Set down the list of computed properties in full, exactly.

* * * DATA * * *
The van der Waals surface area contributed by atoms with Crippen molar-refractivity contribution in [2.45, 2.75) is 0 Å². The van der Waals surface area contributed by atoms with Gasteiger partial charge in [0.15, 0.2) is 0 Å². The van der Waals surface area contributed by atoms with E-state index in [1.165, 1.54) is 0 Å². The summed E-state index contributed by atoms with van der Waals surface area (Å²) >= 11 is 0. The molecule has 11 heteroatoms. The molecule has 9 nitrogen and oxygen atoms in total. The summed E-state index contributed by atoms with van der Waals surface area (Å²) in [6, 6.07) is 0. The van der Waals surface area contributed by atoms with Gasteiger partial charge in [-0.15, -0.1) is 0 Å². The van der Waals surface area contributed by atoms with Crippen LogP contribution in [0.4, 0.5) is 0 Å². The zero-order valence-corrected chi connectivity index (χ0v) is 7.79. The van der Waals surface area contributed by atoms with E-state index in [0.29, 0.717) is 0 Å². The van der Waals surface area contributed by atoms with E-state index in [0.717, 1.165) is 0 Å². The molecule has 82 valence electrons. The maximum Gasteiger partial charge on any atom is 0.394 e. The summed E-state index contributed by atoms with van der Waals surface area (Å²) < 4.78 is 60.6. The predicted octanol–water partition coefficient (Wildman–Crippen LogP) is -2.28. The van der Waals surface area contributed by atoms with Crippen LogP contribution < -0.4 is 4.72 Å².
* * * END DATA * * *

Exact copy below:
The van der Waals surface area contributed by atoms with Crippen molar-refractivity contribution in [2.45, 2.75) is 0 Å². The van der Waals surface area contributed by atoms with Gasteiger partial charge in [0.15, 0.2) is 0 Å². The van der Waals surface area contributed by atoms with E-state index in [1.165, 1.54) is 0 Å². The summed E-state index contributed by atoms with van der Waals surface area (Å²) >= 11 is 0. The molecule has 11 heteroatoms. The molecule has 9 nitrogen and oxygen atoms in total. The summed E-state index contributed by atoms with van der Waals surface area (Å²) in [6, 6.07) is 0. The van der Waals surface area contributed by atoms with Gasteiger partial charge in [-0.15, -0.1) is 0 Å². The van der Waals surface area contributed by atoms with Crippen LogP contribution in [0.4, 0.5) is 0 Å². The zero-order valence-corrected chi connectivity index (χ0v) is 7.79. The van der Waals surface area contributed by atoms with E-state index in [0.29, 0.717) is 0 Å². The van der Waals surface area contributed by atoms with E-state index in [0.717, 1.165) is 0 Å². The molecule has 82 valence electrons. The maximum Gasteiger partial charge on any atom is 0.394 e. The summed E-state index contributed by atoms with van der Waals surface area (Å²) < 4.78 is 60.6. The predicted octanol–water partition coefficient (Wildman–Crippen LogP) is -2.28. The van der Waals surface area contributed by atoms with Crippen LogP contribution < -0.4 is 4.72 Å².